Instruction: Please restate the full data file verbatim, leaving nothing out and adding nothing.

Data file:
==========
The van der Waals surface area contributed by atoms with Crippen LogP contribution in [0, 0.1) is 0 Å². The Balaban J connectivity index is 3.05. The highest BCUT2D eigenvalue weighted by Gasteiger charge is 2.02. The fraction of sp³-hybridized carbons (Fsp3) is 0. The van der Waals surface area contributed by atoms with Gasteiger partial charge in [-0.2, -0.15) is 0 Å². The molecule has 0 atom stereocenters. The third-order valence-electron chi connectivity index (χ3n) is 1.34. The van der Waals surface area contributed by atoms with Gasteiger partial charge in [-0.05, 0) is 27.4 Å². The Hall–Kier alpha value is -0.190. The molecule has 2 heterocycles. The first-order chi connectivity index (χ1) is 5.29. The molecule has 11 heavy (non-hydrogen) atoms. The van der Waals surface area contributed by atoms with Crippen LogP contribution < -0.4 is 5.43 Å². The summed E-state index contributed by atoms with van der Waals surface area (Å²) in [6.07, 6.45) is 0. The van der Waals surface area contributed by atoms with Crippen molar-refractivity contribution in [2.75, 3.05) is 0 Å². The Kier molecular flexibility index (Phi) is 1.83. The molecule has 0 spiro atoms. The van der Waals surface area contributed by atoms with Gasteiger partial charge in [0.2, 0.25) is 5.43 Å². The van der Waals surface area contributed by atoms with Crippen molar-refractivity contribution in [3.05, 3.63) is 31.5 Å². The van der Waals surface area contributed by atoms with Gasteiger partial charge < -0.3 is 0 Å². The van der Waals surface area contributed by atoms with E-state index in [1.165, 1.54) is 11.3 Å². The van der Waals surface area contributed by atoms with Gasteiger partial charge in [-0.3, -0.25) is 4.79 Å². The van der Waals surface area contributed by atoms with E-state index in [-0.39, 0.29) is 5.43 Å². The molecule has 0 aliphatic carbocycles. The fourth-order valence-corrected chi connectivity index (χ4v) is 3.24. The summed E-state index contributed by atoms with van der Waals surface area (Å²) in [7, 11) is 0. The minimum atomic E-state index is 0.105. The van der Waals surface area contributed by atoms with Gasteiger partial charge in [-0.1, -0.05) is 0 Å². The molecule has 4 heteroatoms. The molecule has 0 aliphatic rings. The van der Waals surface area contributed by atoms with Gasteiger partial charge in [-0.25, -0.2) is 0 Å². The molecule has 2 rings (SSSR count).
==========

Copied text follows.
The van der Waals surface area contributed by atoms with Crippen LogP contribution in [0, 0.1) is 0 Å². The Balaban J connectivity index is 3.05. The highest BCUT2D eigenvalue weighted by Gasteiger charge is 2.02. The fraction of sp³-hybridized carbons (Fsp3) is 0. The van der Waals surface area contributed by atoms with Gasteiger partial charge in [-0.2, -0.15) is 0 Å². The molecule has 0 atom stereocenters. The third-order valence-electron chi connectivity index (χ3n) is 1.34. The van der Waals surface area contributed by atoms with Gasteiger partial charge in [-0.05, 0) is 27.4 Å². The Hall–Kier alpha value is -0.190. The molecule has 2 heterocycles. The first-order chi connectivity index (χ1) is 5.29. The molecule has 11 heavy (non-hydrogen) atoms. The van der Waals surface area contributed by atoms with Crippen LogP contribution < -0.4 is 5.43 Å². The summed E-state index contributed by atoms with van der Waals surface area (Å²) in [6.07, 6.45) is 0. The van der Waals surface area contributed by atoms with Crippen molar-refractivity contribution in [2.75, 3.05) is 0 Å². The Kier molecular flexibility index (Phi) is 1.83. The molecule has 0 spiro atoms. The van der Waals surface area contributed by atoms with Gasteiger partial charge in [0.2, 0.25) is 5.43 Å². The van der Waals surface area contributed by atoms with Crippen molar-refractivity contribution in [3.05, 3.63) is 31.5 Å². The van der Waals surface area contributed by atoms with Gasteiger partial charge < -0.3 is 0 Å². The van der Waals surface area contributed by atoms with E-state index in [1.165, 1.54) is 11.3 Å². The van der Waals surface area contributed by atoms with Gasteiger partial charge in [-0.3, -0.25) is 4.79 Å². The van der Waals surface area contributed by atoms with E-state index in [-0.39, 0.29) is 5.43 Å². The molecule has 0 aliphatic carbocycles. The fourth-order valence-corrected chi connectivity index (χ4v) is 3.24. The summed E-state index contributed by atoms with van der Waals surface area (Å²) in [7, 11) is 0. The minimum atomic E-state index is 0.105. The van der Waals surface area contributed by atoms with Gasteiger partial charge in [-0.1, -0.05) is 0 Å². The molecule has 4 heteroatoms. The molecule has 0 aliphatic rings. The van der Waals surface area contributed by atoms with Gasteiger partial charge in [-0.25, -0.2) is 0 Å². The molecule has 2 rings (SSSR count).